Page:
China’s Chang’e 6 Lands on the Moon’s Far Side

By Lydia Amazouz Published on June 3, 2024 07:30
China's Chang'e 6 Lands on the Moon's Far Side

China has successfully landed the Chang'e 6 mission on the moon's far side, specifically within the Apollo Crater in the South Pole-Aitken Basin. This milestone, achieved at 6:23 a.m.

Beijing time on June 2, 2024, marks the second successful far-side landing for China, following the Chang'e 4 mission in January 2019. The Chang'e 6 mission aims to collect and return lunar soil and rock samples to Earth, providing researchers with unprecedented insights into the moon's far side.

Details About the Landing

The Chang'e 6 mission's primary objective is to gather samples from the moon's far side, an area that poses significant exploration challenges due to its difficult terrain and communication hurdles. The landing took place within the giant South Pole-Aitken Basin, one of the largest and oldest impact craters on the moon, offering a unique opportunity to study lunar materials that could date back over 4 billion years.

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At the scheduled time, the Chang'e 6 lander touched down softly in the pre-selected Apollo Crater. The mission's success relied heavily on the advanced technologies and engineering solutions implemented by the China National Space Administration (CNSA). The lander is equipped with a mechanical arm and a drill designed to collect approximately 4.4 pounds (2 kilograms) of lunar soil and rock from both the surface and depths of up to 6.5 feet (2 meters).

Once the samples are collected, they will be placed into a specially designed container and launched into lunar orbit by a rocket that descended with the lander. The sample container will then rendezvous with the Chang'e 6 orbiter, which will carry the precious cargo back to Earth. The reentry capsule is expected to land in China's Inner Mongolia region around June 25, 2024, where scientists will begin their analysis of the returned material.

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The mission's success underscores China's growing capabilities in space exploration and sets the stage for future missions that aim to further our understanding of the moon and its potential for supporting human activities.

Scientific Significance and Comparisons with Chang'e 5

The Chang'e 6 mission is set to provide valuable scientific data by returning samples from the moon's far side, an area known for its rugged terrain and lack of flat landing sites. The South Pole-Aitken Basin, the landing site, is the oldest and largest impact crater on the moon, formed over 4 billion years ago. This makes it a key location for understanding the early history and evolution of the moon.

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Researchers will compare the Chang'e 6 samples with those collected by the Chang'e 5 mission from the near side of the moon in 2020. The near side features dark volcanic seas known as maria, which are rare on the far side. By studying the differences between these samples, scientists hope to gain insights into the geological history and development of the lunar surface.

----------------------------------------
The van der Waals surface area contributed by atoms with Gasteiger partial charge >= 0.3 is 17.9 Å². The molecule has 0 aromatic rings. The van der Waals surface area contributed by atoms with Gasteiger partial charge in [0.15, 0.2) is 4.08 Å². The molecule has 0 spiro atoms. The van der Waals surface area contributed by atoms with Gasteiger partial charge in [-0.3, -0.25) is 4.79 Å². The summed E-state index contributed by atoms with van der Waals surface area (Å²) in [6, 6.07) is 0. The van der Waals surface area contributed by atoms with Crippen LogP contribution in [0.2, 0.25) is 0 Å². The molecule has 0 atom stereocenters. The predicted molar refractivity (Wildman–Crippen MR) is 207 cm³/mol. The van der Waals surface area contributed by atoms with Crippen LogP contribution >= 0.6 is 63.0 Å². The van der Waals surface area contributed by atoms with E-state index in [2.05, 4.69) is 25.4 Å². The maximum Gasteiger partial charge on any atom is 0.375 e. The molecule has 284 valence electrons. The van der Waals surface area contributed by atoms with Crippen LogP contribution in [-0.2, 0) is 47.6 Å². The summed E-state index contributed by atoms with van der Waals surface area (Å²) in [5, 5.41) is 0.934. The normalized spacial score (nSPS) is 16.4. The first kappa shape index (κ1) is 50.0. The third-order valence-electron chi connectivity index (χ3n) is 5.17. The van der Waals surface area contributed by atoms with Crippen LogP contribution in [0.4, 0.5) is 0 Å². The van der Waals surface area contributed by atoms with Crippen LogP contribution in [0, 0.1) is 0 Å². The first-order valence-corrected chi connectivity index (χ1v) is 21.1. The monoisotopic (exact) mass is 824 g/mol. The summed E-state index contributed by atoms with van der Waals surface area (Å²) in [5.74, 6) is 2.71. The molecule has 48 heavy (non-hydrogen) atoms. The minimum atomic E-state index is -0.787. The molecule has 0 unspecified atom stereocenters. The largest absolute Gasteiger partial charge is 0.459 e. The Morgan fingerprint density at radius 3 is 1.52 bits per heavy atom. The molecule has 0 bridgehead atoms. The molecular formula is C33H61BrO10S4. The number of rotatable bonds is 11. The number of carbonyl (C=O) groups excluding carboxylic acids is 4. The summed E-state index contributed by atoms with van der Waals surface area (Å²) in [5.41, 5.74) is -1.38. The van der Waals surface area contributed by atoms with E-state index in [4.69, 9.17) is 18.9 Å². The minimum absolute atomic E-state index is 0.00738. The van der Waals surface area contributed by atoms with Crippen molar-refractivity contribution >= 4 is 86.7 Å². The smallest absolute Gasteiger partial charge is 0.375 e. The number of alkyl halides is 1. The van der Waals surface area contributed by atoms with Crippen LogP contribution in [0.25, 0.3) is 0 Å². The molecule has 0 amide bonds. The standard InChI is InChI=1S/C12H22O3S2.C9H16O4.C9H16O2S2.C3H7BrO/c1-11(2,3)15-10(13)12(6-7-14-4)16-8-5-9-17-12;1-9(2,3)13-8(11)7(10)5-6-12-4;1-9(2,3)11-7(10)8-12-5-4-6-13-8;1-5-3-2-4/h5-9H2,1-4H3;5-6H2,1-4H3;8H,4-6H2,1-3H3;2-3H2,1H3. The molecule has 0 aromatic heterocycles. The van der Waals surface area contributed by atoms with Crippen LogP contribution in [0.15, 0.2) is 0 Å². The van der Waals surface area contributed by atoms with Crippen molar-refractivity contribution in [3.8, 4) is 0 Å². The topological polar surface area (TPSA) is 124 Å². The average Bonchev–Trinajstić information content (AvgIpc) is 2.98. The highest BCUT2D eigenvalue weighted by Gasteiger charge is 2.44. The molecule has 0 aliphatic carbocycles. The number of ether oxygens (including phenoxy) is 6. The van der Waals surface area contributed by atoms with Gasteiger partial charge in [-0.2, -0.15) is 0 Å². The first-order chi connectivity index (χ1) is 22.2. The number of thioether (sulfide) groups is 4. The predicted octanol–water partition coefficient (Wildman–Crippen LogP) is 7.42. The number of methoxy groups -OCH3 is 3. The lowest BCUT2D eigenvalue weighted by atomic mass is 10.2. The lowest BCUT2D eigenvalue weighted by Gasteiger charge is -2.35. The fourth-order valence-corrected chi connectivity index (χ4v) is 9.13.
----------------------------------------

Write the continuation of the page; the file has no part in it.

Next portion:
Broader Implications and Future Missions for China

The successful landing of Chang'e 6 underscores China's growing capabilities and ambitions in space exploration. The mission is part of a broader lunar exploration program named after the Chinese moon goddess, Chang'e. Previous missions have included orbiters, landers, and rovers, progressively increasing in complexity and scope.

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Looking ahead, China plans to launch Chang'e 7 in 2026 to explore the moon's south polar region, which is believed to contain substantial water ice deposits. Chang'e 8, scheduled for 2028, will focus on in-situ resource utilization, testing technologies for using lunar materials to build structures. These robotic missions pave the way for China's goal of sending astronauts to the moon by 2030 and establishing an International Lunar Research Station in collaboration with international partners.

International Context and Rivalry

China's advancements in lunar exploration come amid a backdrop of growing international competition in space. The United States, under its Artemis program, aims to return astronauts to the moon by late 2026 and establish a sustainable presence. NASA's efforts, however, have faced delays and challenges, particularly with the development and launch of new spacecraft and rockets.

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The rivalry extends beyond the U.S. to include other nations such as Japan and India, which are also making significant strides in space exploration. China's success with Chang'e 6 not only demonstrates its technical prowess but also highlights its strategic ambitions to become a leading spacefaring nation.

As China and other nations continue to push the boundaries of lunar exploration, the coming years promise to yield new discoveries and technological advancements, furthering our understanding of the moon and its potential for future human exploration.


An editor specializing in astronomy and space industry, passionate about uncovering the mysteries of the universe and the technological advances that propel space exploration.

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